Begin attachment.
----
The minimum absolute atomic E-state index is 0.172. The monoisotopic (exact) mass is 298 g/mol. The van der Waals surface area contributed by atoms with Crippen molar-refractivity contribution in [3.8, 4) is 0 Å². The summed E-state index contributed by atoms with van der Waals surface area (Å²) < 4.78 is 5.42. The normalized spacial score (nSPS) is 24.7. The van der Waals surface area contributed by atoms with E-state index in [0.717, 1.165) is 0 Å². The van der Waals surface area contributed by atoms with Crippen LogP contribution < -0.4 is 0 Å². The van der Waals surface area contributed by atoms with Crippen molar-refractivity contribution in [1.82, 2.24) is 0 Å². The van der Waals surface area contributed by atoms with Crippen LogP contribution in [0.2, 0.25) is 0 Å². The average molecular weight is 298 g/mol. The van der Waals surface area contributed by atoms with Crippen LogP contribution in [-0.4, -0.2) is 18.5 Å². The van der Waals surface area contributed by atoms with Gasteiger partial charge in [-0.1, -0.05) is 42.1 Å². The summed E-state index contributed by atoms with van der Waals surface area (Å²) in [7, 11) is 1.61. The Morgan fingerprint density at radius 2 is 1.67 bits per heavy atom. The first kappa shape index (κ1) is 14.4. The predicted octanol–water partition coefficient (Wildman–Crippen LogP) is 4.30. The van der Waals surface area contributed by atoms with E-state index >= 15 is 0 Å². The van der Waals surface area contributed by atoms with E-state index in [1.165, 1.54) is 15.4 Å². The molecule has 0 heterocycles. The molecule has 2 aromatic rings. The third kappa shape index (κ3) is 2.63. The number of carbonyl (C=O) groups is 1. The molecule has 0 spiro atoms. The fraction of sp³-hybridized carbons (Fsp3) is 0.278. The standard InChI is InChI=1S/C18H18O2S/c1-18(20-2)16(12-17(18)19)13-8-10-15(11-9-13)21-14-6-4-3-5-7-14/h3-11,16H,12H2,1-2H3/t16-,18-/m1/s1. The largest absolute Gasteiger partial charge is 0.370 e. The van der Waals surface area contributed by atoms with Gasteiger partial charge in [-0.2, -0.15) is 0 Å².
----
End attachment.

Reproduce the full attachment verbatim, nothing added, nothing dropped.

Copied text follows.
The minimum absolute atomic E-state index is 0.172. The monoisotopic (exact) mass is 298 g/mol. The van der Waals surface area contributed by atoms with Crippen molar-refractivity contribution in [3.8, 4) is 0 Å². The summed E-state index contributed by atoms with van der Waals surface area (Å²) < 4.78 is 5.42. The normalized spacial score (nSPS) is 24.7. The van der Waals surface area contributed by atoms with E-state index in [0.717, 1.165) is 0 Å². The van der Waals surface area contributed by atoms with Crippen LogP contribution < -0.4 is 0 Å². The van der Waals surface area contributed by atoms with Crippen molar-refractivity contribution in [1.82, 2.24) is 0 Å². The van der Waals surface area contributed by atoms with Crippen LogP contribution in [0.2, 0.25) is 0 Å². The average molecular weight is 298 g/mol. The van der Waals surface area contributed by atoms with Crippen LogP contribution in [-0.4, -0.2) is 18.5 Å². The van der Waals surface area contributed by atoms with Gasteiger partial charge in [-0.1, -0.05) is 42.1 Å². The summed E-state index contributed by atoms with van der Waals surface area (Å²) in [7, 11) is 1.61. The Morgan fingerprint density at radius 2 is 1.67 bits per heavy atom. The first kappa shape index (κ1) is 14.4. The predicted octanol–water partition coefficient (Wildman–Crippen LogP) is 4.30. The van der Waals surface area contributed by atoms with E-state index >= 15 is 0 Å². The van der Waals surface area contributed by atoms with E-state index in [1.165, 1.54) is 15.4 Å². The molecule has 0 heterocycles. The molecule has 2 aromatic rings. The third kappa shape index (κ3) is 2.63. The number of carbonyl (C=O) groups is 1. The molecule has 0 spiro atoms. The fraction of sp³-hybridized carbons (Fsp3) is 0.278. The standard InChI is InChI=1S/C18H18O2S/c1-18(20-2)16(12-17(18)19)13-8-10-15(11-9-13)21-14-6-4-3-5-7-14/h3-11,16H,12H2,1-2H3/t16-,18-/m1/s1. The largest absolute Gasteiger partial charge is 0.370 e. The van der Waals surface area contributed by atoms with Gasteiger partial charge in [-0.2, -0.15) is 0 Å².